Who Really Won the $ Primary? Obama and the Quest for Regime Change

So who won the over-hyped but important 1st quarter money drive?

According to news reports, the winner was Hillary Clinton who vacuumed up $26 million in contributions. Second was Mitt Romney who reported scoring almost $21 million. And Rudy was 3rd with $15 million.

So, Hillary won, right? Not so fast.

1st, Hillary has the advantage of Bill's formidable fund raising base at her disposal--and she's been lining up donors for her presidential run for over 6 years. Given the circumstances, she probably had to bury her opponents--which she did not. Additionally, her contributors numbered 50,000--impressive by normal standards, but not this year.

The concern for Clinton is that like her poll ratings, she may have already reached her potential. That is, expanding fund raising base for the primaries may be limited since most of the pro-Hillary people may have already been tapped.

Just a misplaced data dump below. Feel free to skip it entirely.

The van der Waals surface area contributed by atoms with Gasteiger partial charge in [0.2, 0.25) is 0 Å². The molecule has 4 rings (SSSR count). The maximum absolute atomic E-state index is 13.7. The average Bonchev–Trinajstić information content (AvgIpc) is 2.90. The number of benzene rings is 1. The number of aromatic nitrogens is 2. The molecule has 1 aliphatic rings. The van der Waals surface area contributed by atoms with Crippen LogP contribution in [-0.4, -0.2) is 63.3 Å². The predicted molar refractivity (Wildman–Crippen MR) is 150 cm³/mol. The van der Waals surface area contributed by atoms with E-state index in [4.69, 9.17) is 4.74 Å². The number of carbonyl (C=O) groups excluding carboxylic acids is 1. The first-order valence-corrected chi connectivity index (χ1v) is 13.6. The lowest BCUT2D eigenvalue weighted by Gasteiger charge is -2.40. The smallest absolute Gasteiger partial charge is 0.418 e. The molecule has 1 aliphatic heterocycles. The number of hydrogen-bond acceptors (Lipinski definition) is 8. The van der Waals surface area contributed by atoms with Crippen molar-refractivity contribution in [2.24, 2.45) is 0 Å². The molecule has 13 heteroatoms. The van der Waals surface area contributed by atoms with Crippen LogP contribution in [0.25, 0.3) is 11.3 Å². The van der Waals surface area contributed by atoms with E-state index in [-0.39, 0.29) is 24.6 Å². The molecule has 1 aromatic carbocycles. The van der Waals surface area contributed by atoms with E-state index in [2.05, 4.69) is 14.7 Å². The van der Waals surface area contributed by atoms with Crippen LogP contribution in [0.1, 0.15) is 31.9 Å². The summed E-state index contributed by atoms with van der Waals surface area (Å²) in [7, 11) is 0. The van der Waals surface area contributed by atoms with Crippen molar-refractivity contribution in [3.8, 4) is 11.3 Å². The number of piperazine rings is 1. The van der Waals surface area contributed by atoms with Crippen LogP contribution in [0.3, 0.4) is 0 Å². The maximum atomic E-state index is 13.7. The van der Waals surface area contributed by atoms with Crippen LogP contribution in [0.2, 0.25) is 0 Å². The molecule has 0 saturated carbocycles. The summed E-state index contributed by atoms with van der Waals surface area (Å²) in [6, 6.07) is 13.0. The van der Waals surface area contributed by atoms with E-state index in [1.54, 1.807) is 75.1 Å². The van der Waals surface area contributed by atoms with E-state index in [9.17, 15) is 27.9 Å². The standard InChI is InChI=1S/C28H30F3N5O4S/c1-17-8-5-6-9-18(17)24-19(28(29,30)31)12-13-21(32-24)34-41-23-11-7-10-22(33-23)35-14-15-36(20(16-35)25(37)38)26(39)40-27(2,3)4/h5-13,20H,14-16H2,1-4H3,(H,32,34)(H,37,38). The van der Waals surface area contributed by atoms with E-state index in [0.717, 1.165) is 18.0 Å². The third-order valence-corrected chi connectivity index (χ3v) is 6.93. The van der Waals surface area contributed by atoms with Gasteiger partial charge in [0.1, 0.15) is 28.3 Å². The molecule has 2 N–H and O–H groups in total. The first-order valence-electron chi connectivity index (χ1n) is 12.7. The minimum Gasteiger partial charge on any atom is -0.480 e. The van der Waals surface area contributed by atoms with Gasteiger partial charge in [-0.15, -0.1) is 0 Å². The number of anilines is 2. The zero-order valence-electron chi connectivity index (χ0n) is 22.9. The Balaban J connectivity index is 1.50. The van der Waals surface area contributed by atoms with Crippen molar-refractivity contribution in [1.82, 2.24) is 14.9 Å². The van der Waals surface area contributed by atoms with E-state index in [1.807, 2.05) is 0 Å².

Romney's $21 million looks impressive. However, Romney may be a better fund raiser than a politician since he's stick stuck in single digits in the polls. He's clearly tapped into a great deal of Mormon money--which is probably not a good barometer of his appeal or potential strength.

So whose results are truly impressive?

Senator Barack Obama's results are incredible. Wisely delaying for maximum impact, the campaign reported gifts totalling $25 million from 100,000 contributors.

While marginally less than Hillary's take, Obama's fund raising is all recent. What's more important is that Obama has a greater upside in fund raising potential because he starts with a larger base of support--most of which are not maxed out--but also because he's just starting and there are potentially many more contributors which his campaign has yet to solicit.

The runner up may be Rudy. He also got a late start--relatively to Hillary and McCain, that is--and yet he managed to raise quite a bit of money--including $10 million in March alone.

However, the biggest winners are the Democrats. Their candidates collectively raised $70 million to just $50 million by the Republicans--an incredible feat and a strong reflection of the public's desire for regime change.

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